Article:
Unicorn data engineers & scientists, a guide to catch, keep and sh*t rainbows

This year at CrunchConf 2018 there was an interesting talk by Andrey Sharapov an Data Engineer & Scientist at Lidl. Yes, Lidl. The store in your back alley or in your neighbourhood. Did you know it does Big Data? I assumed, yes, given one wants to optimize both the idea of minimizing waste and increasing profits (eg. how much of X do one store needs to order to ensure it’s gone by EOD).

Andrey’s talk was centered around “Building data products: from zero to hero!” and I would personally want to apraise the realism of his presentation which gives me content for more than one article on the subject. He’s one in a series of presenters at this year’s conference that has called out to the strategy of companies of investing too much in data scientists, then finding out they don’t have an infrastructure those scientists need, then trying to find data engineers a bit too late in the game (which are even more scarce than scientists).

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On workflow engines and where Airflow fits in

With the occasion of the CrunchConf 2018 there was a presentation on “Operating data pipeline using Airflow @ Slack” from Ananth Packkildurai. If you don’t know what Airflow is, it’s an workflow engine of the similar likes of Oozie and Azkaban. It’s based on the concept of a DAG which you write in Python and execute on a cluster.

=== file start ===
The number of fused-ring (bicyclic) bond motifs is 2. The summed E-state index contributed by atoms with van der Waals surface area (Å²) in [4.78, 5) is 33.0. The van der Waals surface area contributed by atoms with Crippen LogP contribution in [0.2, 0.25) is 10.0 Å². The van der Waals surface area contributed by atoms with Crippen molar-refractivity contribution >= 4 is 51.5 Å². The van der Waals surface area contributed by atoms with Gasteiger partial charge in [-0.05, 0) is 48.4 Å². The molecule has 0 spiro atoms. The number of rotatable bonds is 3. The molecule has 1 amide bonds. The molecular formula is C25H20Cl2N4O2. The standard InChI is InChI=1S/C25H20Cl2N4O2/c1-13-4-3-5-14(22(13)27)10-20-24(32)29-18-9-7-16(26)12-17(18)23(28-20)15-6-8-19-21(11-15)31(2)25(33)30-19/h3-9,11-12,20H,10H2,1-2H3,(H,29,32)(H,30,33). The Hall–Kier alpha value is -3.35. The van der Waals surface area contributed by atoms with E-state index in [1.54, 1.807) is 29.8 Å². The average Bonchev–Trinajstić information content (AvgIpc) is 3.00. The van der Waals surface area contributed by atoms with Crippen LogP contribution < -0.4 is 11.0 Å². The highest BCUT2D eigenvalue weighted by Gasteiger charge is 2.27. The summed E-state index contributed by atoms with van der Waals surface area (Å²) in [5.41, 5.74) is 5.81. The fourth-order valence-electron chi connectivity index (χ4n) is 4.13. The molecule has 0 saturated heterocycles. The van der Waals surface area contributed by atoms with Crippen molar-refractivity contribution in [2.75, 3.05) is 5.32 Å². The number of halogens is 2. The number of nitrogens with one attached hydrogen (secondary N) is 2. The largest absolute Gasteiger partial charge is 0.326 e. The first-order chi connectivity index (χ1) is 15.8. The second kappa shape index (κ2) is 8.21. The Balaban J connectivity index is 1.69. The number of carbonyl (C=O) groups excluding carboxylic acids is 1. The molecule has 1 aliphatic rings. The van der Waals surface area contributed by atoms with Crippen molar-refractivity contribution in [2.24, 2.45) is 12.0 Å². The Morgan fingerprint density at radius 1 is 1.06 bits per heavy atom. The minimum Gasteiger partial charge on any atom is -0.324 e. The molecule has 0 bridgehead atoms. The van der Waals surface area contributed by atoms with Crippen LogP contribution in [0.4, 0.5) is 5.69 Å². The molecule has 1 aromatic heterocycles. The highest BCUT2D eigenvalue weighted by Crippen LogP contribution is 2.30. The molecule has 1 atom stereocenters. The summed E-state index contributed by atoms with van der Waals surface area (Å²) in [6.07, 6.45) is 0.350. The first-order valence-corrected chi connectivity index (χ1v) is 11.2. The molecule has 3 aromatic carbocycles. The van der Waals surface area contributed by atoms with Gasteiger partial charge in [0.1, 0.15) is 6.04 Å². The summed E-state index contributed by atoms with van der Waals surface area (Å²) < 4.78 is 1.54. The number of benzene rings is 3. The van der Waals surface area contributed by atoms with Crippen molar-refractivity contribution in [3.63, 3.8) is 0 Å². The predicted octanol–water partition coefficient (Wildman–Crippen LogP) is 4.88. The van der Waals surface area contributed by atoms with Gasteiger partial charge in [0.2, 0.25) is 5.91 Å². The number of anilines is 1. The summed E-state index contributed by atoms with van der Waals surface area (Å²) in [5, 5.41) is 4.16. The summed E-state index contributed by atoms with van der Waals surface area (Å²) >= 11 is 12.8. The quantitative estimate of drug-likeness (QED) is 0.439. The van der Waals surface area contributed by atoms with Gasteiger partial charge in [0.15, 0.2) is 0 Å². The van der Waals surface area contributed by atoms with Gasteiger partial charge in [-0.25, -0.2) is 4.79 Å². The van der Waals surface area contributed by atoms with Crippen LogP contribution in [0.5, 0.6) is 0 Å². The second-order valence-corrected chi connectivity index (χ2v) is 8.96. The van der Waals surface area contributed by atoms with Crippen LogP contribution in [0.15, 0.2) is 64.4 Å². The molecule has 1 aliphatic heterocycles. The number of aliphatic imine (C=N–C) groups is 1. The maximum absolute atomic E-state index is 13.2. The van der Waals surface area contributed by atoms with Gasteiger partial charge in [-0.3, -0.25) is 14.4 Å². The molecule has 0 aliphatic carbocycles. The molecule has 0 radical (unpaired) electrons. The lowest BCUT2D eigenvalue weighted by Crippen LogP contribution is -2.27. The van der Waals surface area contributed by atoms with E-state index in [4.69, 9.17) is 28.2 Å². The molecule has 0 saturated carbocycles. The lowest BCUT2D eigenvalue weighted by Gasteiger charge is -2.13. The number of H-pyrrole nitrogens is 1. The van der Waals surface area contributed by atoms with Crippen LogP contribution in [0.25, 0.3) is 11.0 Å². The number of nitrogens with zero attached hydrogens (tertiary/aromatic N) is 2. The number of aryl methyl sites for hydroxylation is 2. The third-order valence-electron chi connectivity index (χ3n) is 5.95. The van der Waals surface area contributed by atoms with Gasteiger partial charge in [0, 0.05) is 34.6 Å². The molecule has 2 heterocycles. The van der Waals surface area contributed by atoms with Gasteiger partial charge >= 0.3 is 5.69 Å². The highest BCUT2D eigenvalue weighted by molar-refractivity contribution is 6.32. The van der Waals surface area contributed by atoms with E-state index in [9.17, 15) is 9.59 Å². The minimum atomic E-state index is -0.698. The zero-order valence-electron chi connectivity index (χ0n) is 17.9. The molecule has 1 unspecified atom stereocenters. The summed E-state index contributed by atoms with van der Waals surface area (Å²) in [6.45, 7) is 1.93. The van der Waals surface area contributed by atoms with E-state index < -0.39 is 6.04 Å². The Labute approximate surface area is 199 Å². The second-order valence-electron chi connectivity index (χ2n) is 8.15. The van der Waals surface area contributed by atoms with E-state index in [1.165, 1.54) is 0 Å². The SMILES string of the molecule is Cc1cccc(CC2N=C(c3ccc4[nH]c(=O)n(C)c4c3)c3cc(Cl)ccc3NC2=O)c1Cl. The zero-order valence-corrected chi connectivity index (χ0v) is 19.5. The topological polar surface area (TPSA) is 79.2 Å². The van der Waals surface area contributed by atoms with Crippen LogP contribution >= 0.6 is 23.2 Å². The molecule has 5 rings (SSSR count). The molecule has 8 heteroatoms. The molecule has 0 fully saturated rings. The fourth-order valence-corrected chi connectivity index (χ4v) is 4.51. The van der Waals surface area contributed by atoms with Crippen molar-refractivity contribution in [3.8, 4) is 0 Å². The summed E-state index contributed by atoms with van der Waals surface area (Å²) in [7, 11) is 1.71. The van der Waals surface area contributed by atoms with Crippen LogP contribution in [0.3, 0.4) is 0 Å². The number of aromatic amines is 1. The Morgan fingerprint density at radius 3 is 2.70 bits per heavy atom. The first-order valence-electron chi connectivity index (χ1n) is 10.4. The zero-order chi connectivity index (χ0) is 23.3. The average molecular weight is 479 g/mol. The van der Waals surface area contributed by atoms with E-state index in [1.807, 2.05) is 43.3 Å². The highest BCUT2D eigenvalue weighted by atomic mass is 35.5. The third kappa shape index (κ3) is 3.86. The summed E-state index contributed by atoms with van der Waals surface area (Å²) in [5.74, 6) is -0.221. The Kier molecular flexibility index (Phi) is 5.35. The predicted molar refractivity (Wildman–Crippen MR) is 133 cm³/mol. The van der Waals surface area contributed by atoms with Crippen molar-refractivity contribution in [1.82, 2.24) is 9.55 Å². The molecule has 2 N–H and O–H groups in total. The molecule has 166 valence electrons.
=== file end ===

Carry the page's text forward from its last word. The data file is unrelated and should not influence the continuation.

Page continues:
As in the case of the Kafka presentation by Tim Berglund, we’ve asked the hard questions and they got popular pretty soon. In the case of Airflow, in the eco-system of workflow engines, we had quite a heavy question.

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On Kafka’s place in the MQ landscape

Just got back from CrunchConf 2018. A good panel of speakers and an interesting conference. Lots of food and drinks. Good atmosphere, helpful organizers. Fun times, good memories. The conference was a blast with most of my questions hitting the top votes with a little help from the community.

I decided in the context of the conference that I will share my thoughts on the presentations, at least for those that were intriguing and for those that my questions got the top votes. All in all, I would like to appraise good presentations, devoid of hype and commercialism. There seems to be some hype in today’s world around the Big Data projects, with the naive jumping ship to the next cool project.

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Going to the Crunch Data Engineering and Analytics Conference, 29-31 October 2018 in Budapest

I remember in 2016 my current employer provided the opportunity to go to the Cassandra Summit 2016 edition in San Jose. An exhausting and long 30-hour flight, tons of preparations with the US visa a few weeks ahead, a booking mistake that I had to pay with my own card until it was fixed and many more “troubles” later, I was finally there.

The thing about some conferences is that not all presentations are put online. In this case for Cassandra Summit 2016, the Datastax community has provided all recordings of the conference presentations but this is not true for most. Which is just nice of them to do for the community as such material can be later referenced to.

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Re-learning to blog

A few years ago I used to blog. I believe it to be 10+ to 15 or so years ago. It was tempting. I was an PHP developer working my way through the inter-webs and it was interesting. Everybody blogged. Blogging was hype. Blogging was awesome. You didn’t have a blog, you didn’t exist. Kind of like Facebook or Instagram now.

In the mean-time, I grew old and I do hope, more mature. Made a family. Have a 1.6 year old toddler. Thinking about blogging at night. But more than that, thinking about sharing experience. Of what I know, what I’ve tried, what’s interesting to follow, what to avoid.

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